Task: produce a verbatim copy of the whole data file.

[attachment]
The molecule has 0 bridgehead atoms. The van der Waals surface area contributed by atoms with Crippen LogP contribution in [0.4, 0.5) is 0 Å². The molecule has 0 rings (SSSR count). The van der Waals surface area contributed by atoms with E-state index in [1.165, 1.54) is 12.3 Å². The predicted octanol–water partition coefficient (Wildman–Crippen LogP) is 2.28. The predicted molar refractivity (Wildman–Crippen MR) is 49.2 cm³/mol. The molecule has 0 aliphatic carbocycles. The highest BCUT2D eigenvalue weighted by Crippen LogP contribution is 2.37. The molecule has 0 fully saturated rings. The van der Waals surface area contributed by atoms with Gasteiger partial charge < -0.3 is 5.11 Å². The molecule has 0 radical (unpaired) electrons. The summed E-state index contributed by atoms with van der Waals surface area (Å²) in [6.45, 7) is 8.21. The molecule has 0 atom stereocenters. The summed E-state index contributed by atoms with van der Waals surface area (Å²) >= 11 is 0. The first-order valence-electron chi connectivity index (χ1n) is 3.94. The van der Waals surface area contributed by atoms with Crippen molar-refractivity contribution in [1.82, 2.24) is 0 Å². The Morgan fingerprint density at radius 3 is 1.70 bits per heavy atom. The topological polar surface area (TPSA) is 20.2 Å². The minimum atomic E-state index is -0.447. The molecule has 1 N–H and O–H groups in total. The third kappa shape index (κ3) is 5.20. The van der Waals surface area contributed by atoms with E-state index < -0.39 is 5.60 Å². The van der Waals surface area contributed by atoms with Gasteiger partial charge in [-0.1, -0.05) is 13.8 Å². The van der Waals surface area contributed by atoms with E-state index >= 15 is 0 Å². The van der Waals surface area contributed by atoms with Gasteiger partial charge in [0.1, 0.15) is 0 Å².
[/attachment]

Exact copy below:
The molecule has 0 bridgehead atoms. The van der Waals surface area contributed by atoms with Crippen LogP contribution in [0.4, 0.5) is 0 Å². The molecule has 0 rings (SSSR count). The van der Waals surface area contributed by atoms with E-state index in [1.165, 1.54) is 12.3 Å². The predicted octanol–water partition coefficient (Wildman–Crippen LogP) is 2.28. The predicted molar refractivity (Wildman–Crippen MR) is 49.2 cm³/mol. The molecule has 0 aliphatic carbocycles. The highest BCUT2D eigenvalue weighted by Crippen LogP contribution is 2.37. The molecule has 0 fully saturated rings. The van der Waals surface area contributed by atoms with Gasteiger partial charge < -0.3 is 5.11 Å². The molecule has 0 radical (unpaired) electrons. The summed E-state index contributed by atoms with van der Waals surface area (Å²) in [6.45, 7) is 8.21. The molecule has 0 atom stereocenters. The summed E-state index contributed by atoms with van der Waals surface area (Å²) >= 11 is 0. The first-order valence-electron chi connectivity index (χ1n) is 3.94. The van der Waals surface area contributed by atoms with Crippen molar-refractivity contribution in [1.82, 2.24) is 0 Å². The Morgan fingerprint density at radius 3 is 1.70 bits per heavy atom. The topological polar surface area (TPSA) is 20.2 Å². The minimum atomic E-state index is -0.447. The molecule has 1 N–H and O–H groups in total. The third kappa shape index (κ3) is 5.20. The van der Waals surface area contributed by atoms with E-state index < -0.39 is 5.60 Å². The van der Waals surface area contributed by atoms with Gasteiger partial charge in [-0.1, -0.05) is 13.8 Å². The van der Waals surface area contributed by atoms with E-state index >= 15 is 0 Å². The van der Waals surface area contributed by atoms with Gasteiger partial charge in [0.1, 0.15) is 0 Å².